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Sinema May Not Be the Only Democrat Unsure About Build Back Better Junior

AP Photo/Jacquelyn Martin

While it was announced last Wednesday that Sen. Joe Manchin (D-WV) made a deal with Senate Majority Leader Chuck Schumer (D-NY) on Build Back Better junior, passing the bill isn't a done deal just yet. It's been rebranded the Inflation Reduction Act of 2022, but it will do no such thing; in fact, it will raise inflation and add to the deficit. It's no longer Sen. Manchin who is the face of opposition, but potentially Sen. Kyrsten Sinema (D-AZ), who, per discussions between her and Manchin, is still reading the bill over and making up her mind. 


The U.S. Senate isn't the only body that has to pass the bill, though. Vulnerable House Democrats may find themselves wary, too, as Fox News' Aubrie Spady found, especially when it will raise taxes by billions of dollars, including for middle-class Americans. 

Thus, the misnamed bill involves a broken promise from President Joe Biden not to raise taxes on anyone making over $400,000, and also involves flip-flopping Sen. Manchin, who previously said he couldn't raise taxes during a recession. 

The 20 Democrats Fox News reached out to in order to see if they would support the bill, and if they found it wise to raise taxes during a recession included Reps. Sharice Davids (KS), Jared Golden (ME), Elissa Slotkin (MI), Dan Kildee (MI), Angie Craig (MN), Annie Kuster (NH), Chris Pappas (NH), Dina Titus (NV), Susie Lee (NV), Steve Horsford (NV), Marcy Kaptur (OH), Matt Cartwright (PA), Elaine Luria (VA), Abigail Spanberger (VA), Kim Schrier (WA), Cindy Axne (IA), Henry Cuellar (TX), Susan Wild (PA), Tom Malinowski (NJ), and Tom O'Halleran (D-AZ).

None of them provided a response to Fox News. 

The 20 Democrats in question are all particularly vulnerable, as we quickly approach the November midterm elections, where Republicans are predicted to at least take back control of the House and potentially the Senate. 


"If Democrats believe their tax and spending plan is a win for Americans, why don’t they want their constituents to know that they support it,"  said Cally Perkins, the press secretary for the Congressional Leadership Fund, about their silence. "Every House Democrat needs to answer if they’ll vote to double down on more of the same reckless spending that set off inflation to begin with."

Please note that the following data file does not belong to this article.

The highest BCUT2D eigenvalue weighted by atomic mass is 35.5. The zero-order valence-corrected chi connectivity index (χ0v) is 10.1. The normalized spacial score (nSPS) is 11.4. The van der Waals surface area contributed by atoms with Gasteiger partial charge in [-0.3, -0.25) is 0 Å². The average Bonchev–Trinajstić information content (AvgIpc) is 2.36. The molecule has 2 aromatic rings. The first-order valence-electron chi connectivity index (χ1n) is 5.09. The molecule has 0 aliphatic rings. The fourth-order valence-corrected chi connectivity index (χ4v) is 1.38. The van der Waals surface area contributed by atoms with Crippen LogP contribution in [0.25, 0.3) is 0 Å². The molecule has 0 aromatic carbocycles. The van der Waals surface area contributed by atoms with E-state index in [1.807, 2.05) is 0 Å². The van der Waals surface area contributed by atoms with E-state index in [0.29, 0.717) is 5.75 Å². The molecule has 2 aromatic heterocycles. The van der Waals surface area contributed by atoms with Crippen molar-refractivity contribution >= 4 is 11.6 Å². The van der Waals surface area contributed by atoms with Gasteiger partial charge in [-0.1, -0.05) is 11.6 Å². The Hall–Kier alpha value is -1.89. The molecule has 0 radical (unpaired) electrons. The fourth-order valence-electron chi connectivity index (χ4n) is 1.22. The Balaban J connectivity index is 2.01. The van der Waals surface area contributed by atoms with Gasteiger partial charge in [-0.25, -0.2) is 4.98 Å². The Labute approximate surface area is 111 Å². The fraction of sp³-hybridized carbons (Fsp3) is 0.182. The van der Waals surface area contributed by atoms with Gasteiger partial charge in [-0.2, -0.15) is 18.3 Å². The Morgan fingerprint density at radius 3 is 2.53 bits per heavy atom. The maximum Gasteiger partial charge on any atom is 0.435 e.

As it turns out, Sen. Sinema is also facing pressure from her Republican colleagues as well. Senate Minority Whip June Thune (R-SD) had also chimed in earlier in the week when it comes to Sen. Sinema's fierce independence, and how it's expected she'll decide for herself on the bill.

According to Aris Foley from The Hill, Republicans plan to not only emphasize how the bill will increase inflation and raise taxes, but offer amendments:

Republicans are strategizing and laying the groundwork to make things as difficult for Democrats as possible, and they are reaching out to Sen. Kyrsten Sinema (D-Ariz.), who has yet to back the deal.


“This bill shouldn’t pass and become law. It’s going to cause a lot of pain for the American people,” Sen. John Barrasso (Wyo.), the No. 3 Republican in the upper chamber, told The Hill on Tuesday while hinting at the GOP efforts to slow things down. “I don’t care about what pain it may cause members of the Democratic Party.”

Republican leaders are anticipating filing hundreds of amendments to the measure, known as the Inflation Reduction Act. The amendments will touch on immigration, health care and taxes as the Senate buckles up for a marathon voting session known as a vote-a-rama in the days ahead.

The vote-a-rama is just one of several hurdles that Senate Democrats must clear to use the complex budget reconciliation process to bypass a filibuster.

During the typically lengthy procedure, the minority is permitted to offer amendments to the legislation before leaders bring the measure to the Senate floor for a vote. This will allow Republicans to make last-minute changes to the partisan plan, if any of the amendments are approved. They can also make Democrats take tough political votes.


But as Democrats plow forward with the plan, Republicans have been on offense, arguing the bill will contribute to higher taxes and add to inflation, as rising prices have surged to the top of voters’ minds in recent months.

“If you look at all the analysis that’s been done, the distributional analysis and everything else shows that this hits a lot of lower-income Americans, contrary to what the Democrats have said,” Thune charged on Monday.


Sen. Joe Manchin (D-W.Va.), who helped craft the bill along with Senate Majority Leader Charles Schumer (D-N.Y.), has said he is reaching out to Sinema amid concerns about her support for the overall bill.

But Republicans are pitching her too.

“We’re going to argue to her, and everybody else for that matter, that it’s just that this is a bad time with inflation and a wobbly economy to be raising taxes,” Thune said.


According to CNN's Morgan Rimmer, Sinema responded "taking my time," when asked if she supports the bill, which, even if she ultimately does, could affect the Democrats' timeline. Democratic leaders want to pass the bill by this weekend.

So when Democrats and the mainstream media try to claim a win for Biden, don't be too sure just yet. 

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